Cristina Marais: Ending with Window Treatments

January 20, 2015

'Do you know anyone that could help us with window treatments?', I hear this question during site visits towards the end of a project, or in renovations. Clients suddenly realize just how much light comes into their home when they add lots of large windows. They feel like their whole living space is on view to their neighbors and is too bright when the sun is low. At this point window treatments can be added but there are fewer options to design them into the architecture.

When people think of window coverings ornate box valences, overdone swags and balloon drapes in outdated patterns come to mind. There are many alternatives to these less desirable options that will add the finishing touch to your space. The first approach is to use a roman shade or butterfly shade, which can be mounted just inside the window frame if you have enough depth. This option allows for some bold color and a tailored look.

tms architects

TMS Architects, Interior Design by Lovelace Interiors, Photography by Rob Karosis

Another option with the same mounting location is a horizontal blind, which can be made out of stained or painted wood to blend seamlessly into a window. This allows for some shading with partial view, or can be pulled all the way up for full view.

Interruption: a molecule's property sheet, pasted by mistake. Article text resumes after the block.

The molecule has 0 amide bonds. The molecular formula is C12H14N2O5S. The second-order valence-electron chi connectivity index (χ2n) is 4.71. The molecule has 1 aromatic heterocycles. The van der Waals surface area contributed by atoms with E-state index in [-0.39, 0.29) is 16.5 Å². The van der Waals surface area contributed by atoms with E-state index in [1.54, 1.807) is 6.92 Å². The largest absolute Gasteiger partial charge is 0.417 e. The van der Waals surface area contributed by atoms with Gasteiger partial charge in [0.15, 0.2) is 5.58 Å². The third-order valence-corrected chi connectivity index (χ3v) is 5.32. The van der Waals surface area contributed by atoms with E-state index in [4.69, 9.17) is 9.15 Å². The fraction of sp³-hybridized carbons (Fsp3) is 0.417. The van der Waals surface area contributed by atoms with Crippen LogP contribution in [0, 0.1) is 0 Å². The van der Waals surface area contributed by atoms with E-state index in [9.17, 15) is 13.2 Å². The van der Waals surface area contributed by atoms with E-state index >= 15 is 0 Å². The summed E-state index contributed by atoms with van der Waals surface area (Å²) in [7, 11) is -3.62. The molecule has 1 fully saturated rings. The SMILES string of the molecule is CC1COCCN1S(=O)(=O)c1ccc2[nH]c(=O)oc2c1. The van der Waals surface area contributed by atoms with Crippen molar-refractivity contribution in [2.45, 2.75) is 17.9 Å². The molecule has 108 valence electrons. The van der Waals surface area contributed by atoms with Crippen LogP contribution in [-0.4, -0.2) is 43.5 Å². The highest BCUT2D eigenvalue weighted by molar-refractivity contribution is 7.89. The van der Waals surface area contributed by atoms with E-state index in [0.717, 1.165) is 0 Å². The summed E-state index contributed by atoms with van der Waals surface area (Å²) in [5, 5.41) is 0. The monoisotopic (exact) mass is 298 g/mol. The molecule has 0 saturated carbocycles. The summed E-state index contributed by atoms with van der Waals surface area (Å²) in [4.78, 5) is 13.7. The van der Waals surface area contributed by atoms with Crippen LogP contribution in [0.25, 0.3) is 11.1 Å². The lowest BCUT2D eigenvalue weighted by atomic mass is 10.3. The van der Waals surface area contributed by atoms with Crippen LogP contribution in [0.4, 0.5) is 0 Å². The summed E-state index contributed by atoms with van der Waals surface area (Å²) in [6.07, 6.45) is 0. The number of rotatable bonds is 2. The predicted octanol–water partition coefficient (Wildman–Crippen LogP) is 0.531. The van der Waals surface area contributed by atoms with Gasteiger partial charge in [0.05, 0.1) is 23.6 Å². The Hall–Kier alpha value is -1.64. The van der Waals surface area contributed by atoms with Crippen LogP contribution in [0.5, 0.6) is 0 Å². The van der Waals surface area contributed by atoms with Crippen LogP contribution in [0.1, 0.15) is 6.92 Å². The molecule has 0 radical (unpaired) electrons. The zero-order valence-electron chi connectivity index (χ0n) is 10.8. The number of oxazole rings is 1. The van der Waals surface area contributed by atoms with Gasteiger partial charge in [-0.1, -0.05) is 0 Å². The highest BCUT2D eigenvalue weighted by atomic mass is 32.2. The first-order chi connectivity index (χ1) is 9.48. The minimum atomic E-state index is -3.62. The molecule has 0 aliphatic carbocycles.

tms architects

TMS Architects, Photography by Rob Karosis

The third option is to add a curtain rod into the window frame with hanging pull -tabs which is commonly done with a tension rod. The downside is when the curtains are pulled to the side they still obstruct the view.

A fourth option that can help with the view obstruction is to do a swing out rod. Manufacturers such as Restoration Hardware carry this type of hardware in several finishes. The down side is that the curtain is either totally open, or totally closed and you also have to have wall space on either side to accommodate the swing arm.

Margaret Donaldson Interiors via Houzz

You can also use the swing out rod combined with a horizontal blind to offer more privacy. A fifth option is to make the curtains an architectural feature of their own. In this photo the designer used a continuous metal rod mounted above the windows with a dramatic neutral tone drapery.

EB Interior Designs via Houzz


You can read Cristina's first guest blog "Starting with Window Treatments" here

Window treatments can be a daunting task to complete but with a little help from an interior designer, or a curtain seamstress, there are many great options. Remember to have fun with color, texture and patterns.  

Cristina Marais runs the Interior Design Studio at TMS Architects in Portsmouth, New Hampshire. An elegant balance of efficiency, high-design and material awareness, guides her design sense. She is both an architect and interior designer so she brings a depth of knowledge to her projects.

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